Afonso IV, seventh king of Portugal (1325–57). Afonso IV was the son of King Dinis and of Isabella, daughter of Peter II of Aragon. Afonso resented his father’s generosity toward two illegitimate sons and in 1320 demanded to be given power, remaining in open revolt until May 1322. His mother r

  • Afonso the Conqueror (king of Portugal)

    Afonso I, the first king of Portugal (1139–85), who conquered Santarém and Lisbon from the Muslims (1147) and secured Portuguese independence from Leon (1139). Alfonso VI, emperor of Leon, had granted the county of Portugal to Afonso’s father, Henry of Burgundy, who successfully defended it against

  • Afonso the Fat (king of Portugal)

    Afonso II, the third king of Portugal (1211–23), under whom the reconquest of the south from the Muslims was continued. Afonso II was the son of King Sancho I and Queen Dulcia, daughter of Ramón Berenguer IV of Barcelona. His obesity seems to have been caused by illness in his youth, and he was u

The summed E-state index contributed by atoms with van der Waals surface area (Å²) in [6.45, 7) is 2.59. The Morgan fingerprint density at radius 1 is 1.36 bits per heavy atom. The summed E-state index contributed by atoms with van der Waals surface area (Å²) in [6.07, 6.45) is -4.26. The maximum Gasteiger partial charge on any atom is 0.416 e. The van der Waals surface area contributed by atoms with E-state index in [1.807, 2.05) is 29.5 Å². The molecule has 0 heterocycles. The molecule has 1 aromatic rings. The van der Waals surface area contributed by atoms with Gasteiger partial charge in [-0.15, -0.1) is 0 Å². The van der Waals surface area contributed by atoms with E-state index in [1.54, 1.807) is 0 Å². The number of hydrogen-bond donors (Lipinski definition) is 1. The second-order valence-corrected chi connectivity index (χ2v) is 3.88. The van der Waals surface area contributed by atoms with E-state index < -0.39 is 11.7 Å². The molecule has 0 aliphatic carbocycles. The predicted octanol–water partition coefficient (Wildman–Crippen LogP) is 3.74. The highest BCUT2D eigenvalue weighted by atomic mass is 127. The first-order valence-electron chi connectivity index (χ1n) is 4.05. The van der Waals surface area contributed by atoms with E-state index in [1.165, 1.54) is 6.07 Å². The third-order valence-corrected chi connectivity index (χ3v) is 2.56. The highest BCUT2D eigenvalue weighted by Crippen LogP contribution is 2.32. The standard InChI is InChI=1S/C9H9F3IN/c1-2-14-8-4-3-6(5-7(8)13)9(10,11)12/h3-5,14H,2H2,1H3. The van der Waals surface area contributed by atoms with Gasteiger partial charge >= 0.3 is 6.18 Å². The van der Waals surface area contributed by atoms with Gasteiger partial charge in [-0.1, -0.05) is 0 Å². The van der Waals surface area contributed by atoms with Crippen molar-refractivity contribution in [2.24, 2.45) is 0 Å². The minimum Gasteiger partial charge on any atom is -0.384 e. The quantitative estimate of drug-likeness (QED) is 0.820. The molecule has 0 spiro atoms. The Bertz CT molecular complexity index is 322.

• Afonso the Great (Portuguese conqueror)

    Afonso de Albuquerque, Portuguese soldier, conqueror of Goa (1510) in India and of Melaka (1511) on the Malay Peninsula. His program to gain control of all the main maritime trade routes of the East and to build permanent fortresses with settled populations laid the foundations of Portuguese

  • Afonso V (king of Portugal)

    Afonso V, 10th king of Portugal (1438–81), known as the African from his campaigns in Morocco. The son of King Edward (Duarte) and Queen Leonor, daughter of King Ferdinand I of Aragon, Afonso succeeded to the throne at the age of six. In 1440 his mother was deprived of the regency by his uncle P

  • Afonso VI (king of Portugal)

    Afonso VI, king of Portugal, whose reign was marked by internal disputes between his partisans and those of his brother Pedro. Afonso succeeded his father, John IV, in 1656, but his mother acted as regent until 1662. His reign saw a series of victories against Spain, including the battles of

  • Afonso, Dom (king of Kongo kingdom)